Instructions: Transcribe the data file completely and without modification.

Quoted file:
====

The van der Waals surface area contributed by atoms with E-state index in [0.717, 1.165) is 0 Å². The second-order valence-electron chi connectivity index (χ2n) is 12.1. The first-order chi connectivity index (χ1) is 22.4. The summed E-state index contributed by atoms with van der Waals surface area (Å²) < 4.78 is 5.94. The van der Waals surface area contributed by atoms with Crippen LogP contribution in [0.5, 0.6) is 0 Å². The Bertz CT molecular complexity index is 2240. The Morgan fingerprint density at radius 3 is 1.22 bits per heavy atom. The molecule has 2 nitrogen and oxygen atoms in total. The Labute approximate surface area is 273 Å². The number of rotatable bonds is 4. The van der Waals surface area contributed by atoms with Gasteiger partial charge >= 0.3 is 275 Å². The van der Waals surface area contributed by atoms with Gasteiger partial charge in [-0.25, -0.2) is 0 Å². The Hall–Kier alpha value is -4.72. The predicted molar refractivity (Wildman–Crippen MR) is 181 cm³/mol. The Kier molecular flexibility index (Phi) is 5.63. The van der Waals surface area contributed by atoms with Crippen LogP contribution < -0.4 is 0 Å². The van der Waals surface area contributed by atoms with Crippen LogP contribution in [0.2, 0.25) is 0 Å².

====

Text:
The van der Waals surface area contributed by atoms with E-state index in [0.717, 1.165) is 0 Å². The second-order valence-electron chi connectivity index (χ2n) is 12.1. The first-order chi connectivity index (χ1) is 22.4. The summed E-state index contributed by atoms with van der Waals surface area (Å²) < 4.78 is 5.94. The van der Waals surface area contributed by atoms with Crippen LogP contribution in [0.5, 0.6) is 0 Å². The Bertz CT molecular complexity index is 2240. The Morgan fingerprint density at radius 3 is 1.22 bits per heavy atom. The molecule has 2 nitrogen and oxygen atoms in total. The Labute approximate surface area is 273 Å². The number of rotatable bonds is 4. The van der Waals surface area contributed by atoms with Gasteiger partial charge >= 0.3 is 275 Å². The van der Waals surface area contributed by atoms with Gasteiger partial charge in [-0.25, -0.2) is 0 Å². The Hall–Kier alpha value is -4.72. The predicted molar refractivity (Wildman–Crippen MR) is 181 cm³/mol. The Kier molecular flexibility index (Phi) is 5.63. The van der Waals surface area contributed by atoms with Crippen LogP contribution < -0.4 is 0 Å². The van der Waals surface area contributed by atoms with Crippen LogP contribution in [0.2, 0.25) is 0 Å².